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Right-brain Skills and the Media Center: a Whole New Mind(set)

Right-brain Skills and the Media Center: a Whole New Mind(set)
KQWeb, Mar/Apr 2007

Doug Johnson

For those of us who were terrified by Thomas Friedman’s book The World is Flat and its reports on the rise of white collar job outsourcing of to foreign labor markets, Daniel Pink’s wonderful book, A Whole New Mind: Moving from the Information Age to the Conceptual Age (Riverhead, 2005) brings some relief – if not a little optimism. There will be a place for our kids in tomorrow’s workplace, assuming of course, that librarians and other educators take some lessons from the book. A big assumption.

Like Friedman, Pink acknowledges the labor outsourcing trend (Asia). He also describes two other economic factors that will impact the kind of skills future workers will need: Abundance and Automation. He suggests that readesr ask themselves three questions about their jobs:

  1. Can someone overseas do it cheaper?
  2. Can a computer do it faster?
  3. Am I offering something that satisfies the nonmaterial, transcendent desires of an abundant age? (Are you not just making toilet brushes, but toilet brushes that satisfy the user’s aesthetic sensibilities as well?)

As a result of these trends, Pink believes we are shifting from the Information Age to the Conceptual Age – and that “right-brainers will rule the future.” Successful players in this new economy will increasing be required to develop and use the right-brain abilities of high concept (seeing the larger picture, synthesizing information) and high touch (being empathetic, creating meaning). Happy news, perhaps, for those of us who never were all that good the left-brain stuff in the first place.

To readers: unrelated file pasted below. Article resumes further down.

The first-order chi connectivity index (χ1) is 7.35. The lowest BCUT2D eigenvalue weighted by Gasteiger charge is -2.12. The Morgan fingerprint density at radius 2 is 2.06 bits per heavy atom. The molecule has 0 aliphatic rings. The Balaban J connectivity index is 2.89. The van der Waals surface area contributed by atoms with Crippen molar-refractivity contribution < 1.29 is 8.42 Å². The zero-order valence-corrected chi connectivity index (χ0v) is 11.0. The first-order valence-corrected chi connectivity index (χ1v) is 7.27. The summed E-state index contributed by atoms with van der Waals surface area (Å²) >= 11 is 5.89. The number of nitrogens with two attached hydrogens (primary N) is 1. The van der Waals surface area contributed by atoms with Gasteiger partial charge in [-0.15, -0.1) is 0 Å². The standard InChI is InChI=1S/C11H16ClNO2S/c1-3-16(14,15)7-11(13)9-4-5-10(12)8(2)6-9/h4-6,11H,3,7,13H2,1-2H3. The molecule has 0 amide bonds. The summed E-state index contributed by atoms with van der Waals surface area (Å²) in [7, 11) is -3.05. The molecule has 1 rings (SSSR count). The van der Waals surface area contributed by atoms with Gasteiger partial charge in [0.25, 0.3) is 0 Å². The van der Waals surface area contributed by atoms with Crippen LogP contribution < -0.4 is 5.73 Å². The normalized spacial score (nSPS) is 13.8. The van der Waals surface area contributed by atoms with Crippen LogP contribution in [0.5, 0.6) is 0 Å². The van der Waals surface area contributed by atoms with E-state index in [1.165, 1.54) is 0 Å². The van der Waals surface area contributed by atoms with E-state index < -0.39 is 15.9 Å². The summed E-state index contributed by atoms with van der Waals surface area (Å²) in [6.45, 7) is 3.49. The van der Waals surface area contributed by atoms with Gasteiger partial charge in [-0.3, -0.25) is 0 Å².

More specifically, he suggests we work toward developing in ourselves (and I hope by implication, our students), six right brain “senses,” to complement our left-brain, analytic skills.

In the age of educational accountability, too many classrooms seem to be gearing all their instructional efforts to helping students master left-brain skills, since that is what standardized tests measure, of course. But to what extent as library media specialists do we and should we also be developing design sense, storytelling abilities, synthesis, empathy, humor and the ability to detect the importance of the information? How do we create true “life-long learners?”

Using Pink’s model, might libraries cultivate the skills needed by the “conceptual age” worker?

  1. Not just function, but also DESIGN. “It’s no longer sufficient to create a product, a service, an experience, or a lifestyle that’s merely functional. Today it’s economically crucial and personally rewarding to create something that is also beautiful, whimsical, or emotionally engaging.”


Library programs can:

  • Introduce and read picture books. Study illustrators and their work, not just authors.
  • Buy and promote graphic novels.
  • Assess not just content, but appearance of student work.
  • Teach visual literacy.
  • Teach design principles as part of desktop publishing, multi-media presentations, web page development.


  1. Not just argument, but also STORY. “When our lives are brimming with information and data, it’s not enough to marshal an effective argument… The essence of persuasion, communication, and self-understanding has become the ability also to fashion a compelling story.”


Library programs can:

  • Ask for student writing using the narrative voice.
  • Teach speaking skills.
  • Use storytelling as a part of teaching.